A critical cross site scripting (XSS) vulnerability (CVE-2023-34192) in popular open source email collaboration suite Zimbra is being exploited by attackers.
About the vulnerability (CVE-2023-34192)
CVE-2023-34192 could allow a remote authenticated threat actor to execute arbitrary code through a crafted script to the /h/autoSaveDraft function. It affects Zimbra Collaboration Suite (ZCS) v.8.8.15.
The company has provided admins with instruction on how to apply the fix manually, by editing a single data file.
“This vulnerability has been actively exploited, making it imperative to take immediate action. We strongly recommend following the provided mitigation steps without delay,” the company noted.
“The issue has been fixed through input sanitization. We have also performed rigorous testing to ensure the effectiveness and stability of the system. The fix is planned to be delivered in the July patch release.”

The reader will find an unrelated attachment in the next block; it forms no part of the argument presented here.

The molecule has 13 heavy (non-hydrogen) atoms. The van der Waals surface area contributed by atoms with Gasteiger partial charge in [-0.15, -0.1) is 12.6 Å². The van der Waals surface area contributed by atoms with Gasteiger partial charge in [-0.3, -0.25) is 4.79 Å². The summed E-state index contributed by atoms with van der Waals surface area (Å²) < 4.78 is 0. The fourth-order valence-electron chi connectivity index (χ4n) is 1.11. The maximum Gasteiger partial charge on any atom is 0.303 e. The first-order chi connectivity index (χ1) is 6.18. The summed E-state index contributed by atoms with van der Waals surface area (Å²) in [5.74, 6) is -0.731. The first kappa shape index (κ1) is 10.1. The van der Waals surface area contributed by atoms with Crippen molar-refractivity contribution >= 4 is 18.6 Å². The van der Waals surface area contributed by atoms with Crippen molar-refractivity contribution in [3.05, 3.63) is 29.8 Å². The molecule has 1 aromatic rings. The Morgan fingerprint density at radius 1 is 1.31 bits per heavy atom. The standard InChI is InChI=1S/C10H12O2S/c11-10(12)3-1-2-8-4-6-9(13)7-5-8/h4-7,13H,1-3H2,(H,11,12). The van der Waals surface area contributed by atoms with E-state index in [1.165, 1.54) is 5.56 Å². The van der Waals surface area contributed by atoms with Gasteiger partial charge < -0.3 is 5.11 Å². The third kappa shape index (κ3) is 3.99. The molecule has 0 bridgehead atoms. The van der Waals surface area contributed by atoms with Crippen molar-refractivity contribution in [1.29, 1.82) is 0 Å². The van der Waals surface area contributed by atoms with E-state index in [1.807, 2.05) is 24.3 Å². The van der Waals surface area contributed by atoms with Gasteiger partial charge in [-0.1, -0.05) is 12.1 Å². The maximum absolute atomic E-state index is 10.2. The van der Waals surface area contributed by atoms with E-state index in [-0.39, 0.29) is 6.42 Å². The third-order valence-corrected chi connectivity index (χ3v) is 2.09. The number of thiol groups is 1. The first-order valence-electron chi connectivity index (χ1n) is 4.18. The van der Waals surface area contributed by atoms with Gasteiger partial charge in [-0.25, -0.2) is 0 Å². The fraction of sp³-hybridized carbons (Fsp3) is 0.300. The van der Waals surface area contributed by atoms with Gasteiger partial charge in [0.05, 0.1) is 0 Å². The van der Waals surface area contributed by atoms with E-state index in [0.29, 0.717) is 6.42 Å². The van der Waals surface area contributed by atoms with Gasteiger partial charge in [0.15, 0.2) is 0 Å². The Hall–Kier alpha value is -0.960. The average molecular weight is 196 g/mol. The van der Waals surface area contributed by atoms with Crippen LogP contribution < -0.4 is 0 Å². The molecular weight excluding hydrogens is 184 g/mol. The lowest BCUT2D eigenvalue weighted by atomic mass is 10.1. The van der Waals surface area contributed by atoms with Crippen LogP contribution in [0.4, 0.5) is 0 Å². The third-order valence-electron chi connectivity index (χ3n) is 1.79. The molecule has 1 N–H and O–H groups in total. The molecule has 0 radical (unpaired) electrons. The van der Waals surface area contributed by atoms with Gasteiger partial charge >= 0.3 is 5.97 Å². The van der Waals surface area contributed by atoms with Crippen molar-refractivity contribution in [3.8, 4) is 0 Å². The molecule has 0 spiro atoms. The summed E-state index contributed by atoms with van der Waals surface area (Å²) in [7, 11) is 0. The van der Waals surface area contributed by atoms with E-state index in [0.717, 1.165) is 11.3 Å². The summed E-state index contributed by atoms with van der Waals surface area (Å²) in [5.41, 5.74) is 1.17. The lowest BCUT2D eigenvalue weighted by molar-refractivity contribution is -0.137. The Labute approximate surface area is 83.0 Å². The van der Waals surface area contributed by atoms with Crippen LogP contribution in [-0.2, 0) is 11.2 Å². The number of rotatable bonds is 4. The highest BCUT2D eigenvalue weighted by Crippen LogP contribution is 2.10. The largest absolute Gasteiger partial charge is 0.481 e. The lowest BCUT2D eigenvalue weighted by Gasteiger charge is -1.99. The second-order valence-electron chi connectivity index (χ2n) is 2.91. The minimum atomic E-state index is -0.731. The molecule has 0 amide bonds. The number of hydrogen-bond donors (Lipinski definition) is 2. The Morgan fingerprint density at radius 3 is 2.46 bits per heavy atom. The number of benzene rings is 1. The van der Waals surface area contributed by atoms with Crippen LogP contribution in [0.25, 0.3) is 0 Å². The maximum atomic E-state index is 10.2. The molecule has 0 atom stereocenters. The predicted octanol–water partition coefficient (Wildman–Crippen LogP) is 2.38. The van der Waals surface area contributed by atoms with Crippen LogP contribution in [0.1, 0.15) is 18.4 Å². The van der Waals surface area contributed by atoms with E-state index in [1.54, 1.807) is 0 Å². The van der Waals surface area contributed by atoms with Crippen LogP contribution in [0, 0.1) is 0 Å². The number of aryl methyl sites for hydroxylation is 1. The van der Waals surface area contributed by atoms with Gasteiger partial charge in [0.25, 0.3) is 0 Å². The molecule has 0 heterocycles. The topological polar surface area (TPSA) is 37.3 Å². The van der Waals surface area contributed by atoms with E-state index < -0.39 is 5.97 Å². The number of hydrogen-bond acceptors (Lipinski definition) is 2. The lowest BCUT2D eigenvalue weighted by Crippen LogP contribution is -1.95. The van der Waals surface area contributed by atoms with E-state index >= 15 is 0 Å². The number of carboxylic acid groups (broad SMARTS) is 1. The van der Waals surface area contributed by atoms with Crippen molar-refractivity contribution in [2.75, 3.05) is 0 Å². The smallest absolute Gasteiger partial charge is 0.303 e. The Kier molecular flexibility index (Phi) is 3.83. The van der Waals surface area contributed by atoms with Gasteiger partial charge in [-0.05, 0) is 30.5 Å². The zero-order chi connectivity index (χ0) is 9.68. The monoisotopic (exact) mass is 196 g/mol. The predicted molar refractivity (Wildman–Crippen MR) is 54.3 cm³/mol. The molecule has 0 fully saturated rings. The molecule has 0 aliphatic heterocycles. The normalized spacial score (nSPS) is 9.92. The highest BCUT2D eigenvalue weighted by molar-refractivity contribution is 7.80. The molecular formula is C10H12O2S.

Applying the fix will not lead to downtime, as it does not require service restart.
Zimbra is a popular target
Clément Lecigne of Google Threat Analysis Group discovered and reported this vulnerability.
Vulnerabilities – zero-days or not – in ZCS are often exploited by attackers, since Zimbra is widely used by a variety of organizations, including government agencies, universities, companies, etc. The European Union’s Commision has even offered rewards for bugs found in Zimbra (and other open source software solutions it uses).
In late 2021, a Zimbra zero-day vulnerability (CVE-2022-24682) was exploited by Chinese hackers to target European governments.
In August 2022, CISA published an advisory about several vulnerabilities in Zimbra Collaboration Suite, mostly critical and exploited in the wild.
In April 2023, a cross-site scripting flaw (CVE-2022-27926) was leveraged by Russian hackers to target NATO countries.